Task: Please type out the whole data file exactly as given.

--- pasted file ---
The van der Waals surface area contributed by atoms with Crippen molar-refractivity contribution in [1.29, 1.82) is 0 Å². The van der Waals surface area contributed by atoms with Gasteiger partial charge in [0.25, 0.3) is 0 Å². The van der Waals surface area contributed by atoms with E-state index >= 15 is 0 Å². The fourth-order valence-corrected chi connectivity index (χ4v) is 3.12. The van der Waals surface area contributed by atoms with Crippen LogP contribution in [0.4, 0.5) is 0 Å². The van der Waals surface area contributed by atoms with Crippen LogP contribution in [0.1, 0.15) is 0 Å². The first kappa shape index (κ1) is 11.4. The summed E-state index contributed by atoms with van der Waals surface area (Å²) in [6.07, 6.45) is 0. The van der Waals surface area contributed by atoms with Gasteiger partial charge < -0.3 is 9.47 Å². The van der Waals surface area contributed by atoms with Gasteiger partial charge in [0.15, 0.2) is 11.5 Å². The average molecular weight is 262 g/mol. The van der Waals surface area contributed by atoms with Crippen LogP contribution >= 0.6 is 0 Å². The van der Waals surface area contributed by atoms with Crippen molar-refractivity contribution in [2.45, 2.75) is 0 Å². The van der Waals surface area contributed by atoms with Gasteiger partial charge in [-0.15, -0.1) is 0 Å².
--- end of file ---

The van der Waals surface area contributed by atoms with Crippen molar-refractivity contribution in [1.29, 1.82) is 0 Å². The van der Waals surface area contributed by atoms with Gasteiger partial charge in [0.25, 0.3) is 0 Å². The van der Waals surface area contributed by atoms with E-state index >= 15 is 0 Å². The fourth-order valence-corrected chi connectivity index (χ4v) is 3.12. The van der Waals surface area contributed by atoms with Crippen LogP contribution in [0.4, 0.5) is 0 Å². The van der Waals surface area contributed by atoms with Crippen LogP contribution in [0.1, 0.15) is 0 Å². The first kappa shape index (κ1) is 11.4. The summed E-state index contributed by atoms with van der Waals surface area (Å²) in [6.07, 6.45) is 0. The van der Waals surface area contributed by atoms with Gasteiger partial charge < -0.3 is 9.47 Å². The van der Waals surface area contributed by atoms with Gasteiger partial charge in [0.15, 0.2) is 11.5 Å². The average molecular weight is 262 g/mol. The van der Waals surface area contributed by atoms with Crippen LogP contribution >= 0.6 is 0 Å². The van der Waals surface area contributed by atoms with Crippen molar-refractivity contribution in [2.45, 2.75) is 0 Å². The van der Waals surface area contributed by atoms with Gasteiger partial charge in [-0.15, -0.1) is 0 Å².